At least two KPMG LLP audit partners implicated in a scheme to circumvent internal training tests by sharing or receiving test answers are no longer with the firm, according to charges outlined in a $50 million settlement order with the SEC.
The June 17 order describes wide-scale cheating on routine training intended to assess auditors’ professional knowledge in addition to extra training required by an unrelated 2017 Securities and Exchange Commission order at one of the largest accounting firms in the U.S.
“This cheating was extensive,” said Steven Peikin, co-director of the SEC’s Enforcement Division. “While many of those who cheated on exams did so only once, others sent or received answers to multiple exams. KPMG auditors at all levels including engagement partners were involved.”
KPMG also admitted as part of the settlement that former staff members conspired to cheat on the firm’s annual regulatory inspection. That cheating scandal has tarnished the firm’s reputation and laid bare its struggles to comply with U.S. audit standards.
The firm agreed to hire an independent consultant to oversee its internal investigation plus a review of its ethics and integrity processes and controls.
“We have learned important lessons through this experience and we are a stronger firm as a result of the actions we are taking to strengthen our culture, our governance and our compliance program. As we move forward, we are committed to delivering the highest quality and fulfilling our important role in the capital markets,” a KPMG spokesperson said in a statement to Bloomberg Tax.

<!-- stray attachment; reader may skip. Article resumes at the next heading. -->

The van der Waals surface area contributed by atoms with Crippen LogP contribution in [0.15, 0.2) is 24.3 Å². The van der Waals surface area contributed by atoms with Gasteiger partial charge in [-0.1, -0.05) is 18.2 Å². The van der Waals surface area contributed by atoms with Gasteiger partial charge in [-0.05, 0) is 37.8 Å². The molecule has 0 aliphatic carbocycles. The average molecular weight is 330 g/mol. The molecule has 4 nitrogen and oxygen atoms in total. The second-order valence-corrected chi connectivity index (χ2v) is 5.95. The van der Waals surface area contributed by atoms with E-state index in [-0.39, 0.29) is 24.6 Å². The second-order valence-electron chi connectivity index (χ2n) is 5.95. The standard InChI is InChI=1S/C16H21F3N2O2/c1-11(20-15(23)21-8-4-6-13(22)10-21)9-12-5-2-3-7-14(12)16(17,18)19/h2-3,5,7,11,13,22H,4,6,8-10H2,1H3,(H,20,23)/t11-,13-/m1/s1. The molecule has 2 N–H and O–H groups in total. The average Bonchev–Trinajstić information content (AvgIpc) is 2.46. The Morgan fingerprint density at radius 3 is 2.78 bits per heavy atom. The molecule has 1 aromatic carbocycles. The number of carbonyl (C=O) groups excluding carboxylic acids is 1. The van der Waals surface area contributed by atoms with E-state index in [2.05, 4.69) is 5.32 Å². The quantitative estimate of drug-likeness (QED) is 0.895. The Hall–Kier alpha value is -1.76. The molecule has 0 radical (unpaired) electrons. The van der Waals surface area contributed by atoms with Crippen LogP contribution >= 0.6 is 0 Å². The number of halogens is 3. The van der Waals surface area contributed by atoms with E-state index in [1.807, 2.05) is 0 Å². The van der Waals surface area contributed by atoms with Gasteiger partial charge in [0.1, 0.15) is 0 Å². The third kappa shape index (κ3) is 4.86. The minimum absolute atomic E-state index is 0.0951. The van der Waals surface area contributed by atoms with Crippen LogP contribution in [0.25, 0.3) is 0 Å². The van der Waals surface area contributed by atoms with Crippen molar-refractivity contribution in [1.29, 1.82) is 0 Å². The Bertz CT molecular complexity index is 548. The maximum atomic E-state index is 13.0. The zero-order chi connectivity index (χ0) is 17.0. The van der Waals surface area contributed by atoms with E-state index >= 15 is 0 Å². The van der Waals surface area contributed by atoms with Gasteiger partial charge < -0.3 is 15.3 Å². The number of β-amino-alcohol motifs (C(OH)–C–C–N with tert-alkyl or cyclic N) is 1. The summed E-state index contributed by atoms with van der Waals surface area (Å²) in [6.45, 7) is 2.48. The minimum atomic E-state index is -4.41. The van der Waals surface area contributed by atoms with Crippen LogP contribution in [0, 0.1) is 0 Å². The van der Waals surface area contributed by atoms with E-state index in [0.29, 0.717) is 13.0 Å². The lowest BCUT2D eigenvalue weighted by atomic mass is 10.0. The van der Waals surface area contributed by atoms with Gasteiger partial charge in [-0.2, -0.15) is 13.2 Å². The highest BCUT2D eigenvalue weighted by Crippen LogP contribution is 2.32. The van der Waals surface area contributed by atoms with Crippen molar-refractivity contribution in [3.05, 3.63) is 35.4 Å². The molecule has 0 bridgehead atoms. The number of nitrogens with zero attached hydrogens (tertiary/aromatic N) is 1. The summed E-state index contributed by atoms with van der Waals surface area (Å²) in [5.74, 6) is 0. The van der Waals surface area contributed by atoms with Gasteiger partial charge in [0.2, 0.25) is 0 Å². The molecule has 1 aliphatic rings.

Cheating on the Public Company Accounting Oversight Board regulatory inspection and the internal training violated the basic requirement that auditors act with integrity. Both involved KPMG staff attempting to compromise efforts to evaluate their performance over a period of several years, Peikin said.
KPMG informed the SEC of the newest revelations of cheating late last year, he said.
The firm started its own internal investigation and has begun taking disciplinary action against partners and other auditors as a result, according to the order.
The order describes auditors who manipulated online testing to lower the score required to pass—in some cases changing the minimum pass rate to as low as 25 percent.
They shared images of their answers via email or printed them out to hand to colleagues. Partners shared test answers with and also received them from subordinates, the order states.
Peikin said the SEC probe continues, but he declined to say whether charges would be brought against any additional auditors.
The order requires KPMG to identify which auditors may have cheated on the training tests, the extent of their involvement and to recommend “employment actions or other remedial steps.” The firm must also provide supplemental ethics and integrity training to all audit staff, among other steps.
KPMG has made sweeping changes to its audit practice since it confessed in early 2017 that staff knew in advance which audits would be reviewed as part of its annual PCAOB inspection and altered work papers in order to improve the outcome.
Among the changes, the firm has replaced four leaders at the top of the audit practice and added two independent directors to the firm’s governing board.
Six former KPMG and PCAOB staff members were charged in federal court for their role in the inspection scheme. Three have pleaded guilty, two were found guilty, and a sixth is awaiting trial.
The fresh allegations will renew questions about whether KMPG staff are trustworthy and whether the firm provides reliable audits of public company financial statements, said Jon Baumunk, who teaches accounting ethics at San Diego State University.
It is possible that the independent consultant could uncover more ethical lapses and uncovers facts not previously known to the firm, Baumunk said. But how KPMG responds and the actions it takes will be critical to regaining public confidence.
“The way I think KPMG can restore the trust that it’s lost here is by making this investigation as transparent as possible,” Baumunk said. “The important thing is to make sure that the public knows what’s happened and how it’s been addressed.”